When should I use a VPN?
It’s becoming common knowledge to use Virtual Private Network (VPN) connections for protection when browsing the Internet or using apps on your phone. However, there are also times when it’s better to use your VPN carefully, especially if you’re a traveler.
When to use a VPN
Public Wifi – Whenever you connect your devices to public Wifi you are opening your devices up to tampering by malicious actors. Here, VPN is your privacy screen.
Password Protected Wifi – There is a misconception that just because a Wifi Network has encryption that automatically means that the connection is secure. The Wifi encryption used may be weak (e.g. WEP or WPA) and you don’t know who else has the Wireless key. If you use a VPN while on a password-protected Wifi connection, you are making it harder for your connection to be tampered with and your traffic is secure while it’s routed to its destination.
Home Wifi – There could be an argument for not using a VPN at home if your Wifi Network is properly configured with appropriate encryption and router hardening. That said, using a VPN can help afford a level of privacy from your internet service provider (ISP). If you are at all concerned about protecting your online activities from your ISP and potentially having your online activities sold to third-parties, then you will want to use a VPN when you’re at home. Also, remember to have a guest network with its own password that none of your devices or IoT devices connect to.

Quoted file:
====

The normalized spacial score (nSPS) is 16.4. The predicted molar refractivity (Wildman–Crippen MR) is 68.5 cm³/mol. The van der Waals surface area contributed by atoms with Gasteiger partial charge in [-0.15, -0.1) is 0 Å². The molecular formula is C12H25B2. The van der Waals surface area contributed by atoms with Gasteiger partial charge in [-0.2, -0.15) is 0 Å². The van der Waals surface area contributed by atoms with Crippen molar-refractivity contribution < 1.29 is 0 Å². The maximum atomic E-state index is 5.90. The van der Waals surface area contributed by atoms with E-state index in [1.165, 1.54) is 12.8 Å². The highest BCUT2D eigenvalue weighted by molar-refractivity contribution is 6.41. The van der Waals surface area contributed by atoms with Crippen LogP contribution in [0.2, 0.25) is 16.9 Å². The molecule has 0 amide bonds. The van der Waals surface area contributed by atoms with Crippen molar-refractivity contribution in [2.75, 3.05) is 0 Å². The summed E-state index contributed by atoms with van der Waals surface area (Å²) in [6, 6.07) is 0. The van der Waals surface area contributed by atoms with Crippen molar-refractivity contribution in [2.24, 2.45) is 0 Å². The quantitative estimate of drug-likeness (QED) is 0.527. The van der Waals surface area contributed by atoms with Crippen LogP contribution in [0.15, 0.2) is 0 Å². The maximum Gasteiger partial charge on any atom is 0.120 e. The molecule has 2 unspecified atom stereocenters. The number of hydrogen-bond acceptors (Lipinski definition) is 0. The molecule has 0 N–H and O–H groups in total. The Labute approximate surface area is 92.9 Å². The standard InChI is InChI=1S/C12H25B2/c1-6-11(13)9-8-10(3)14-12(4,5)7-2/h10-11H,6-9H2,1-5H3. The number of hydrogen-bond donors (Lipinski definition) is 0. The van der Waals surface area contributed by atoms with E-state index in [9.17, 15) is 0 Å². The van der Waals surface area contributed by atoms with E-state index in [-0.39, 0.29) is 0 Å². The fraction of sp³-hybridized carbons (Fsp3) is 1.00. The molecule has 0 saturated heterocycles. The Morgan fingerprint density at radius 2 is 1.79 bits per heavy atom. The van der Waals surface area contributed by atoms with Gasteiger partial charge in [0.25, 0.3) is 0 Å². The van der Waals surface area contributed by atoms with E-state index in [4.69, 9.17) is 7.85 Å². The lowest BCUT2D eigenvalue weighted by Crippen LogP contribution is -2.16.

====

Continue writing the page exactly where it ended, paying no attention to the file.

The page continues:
When not to use a VPN
For our travelers, there are a few times when it’s better not to use a VPN.
While a VPN whose servers are located in other countries can make it possible to use certain kinds of sites, tools, or social media (like Instagram or SnapChat) in places where that is banned, make sure it’s legal to use a VPN in the country you’re in.
There are a few locations where VPNs themselves are banned, so it’s wise to be cautious and understand your risks. For example, China, Russia, and the U.A.E make it illegal to use the software so make your digital travel plans carefully.
A last thought on legal issues and VPNs: though it might be legal to use a VPN in your country, it doesn’t protect you if you’re using it to do illegal things. Along the same vein, make sure your VPN provider discloses if and how long they keep their logs. If you happen to do fringe activities online, make sure your VPN provider has a stance on when and if they keep their data. Rubica deletes all temporary logs used for threat hunting within three weeks to make this a non-issue for our customers, so there isn’t enough time to subpoena them in the first place should legal issues arise in your ecosystem.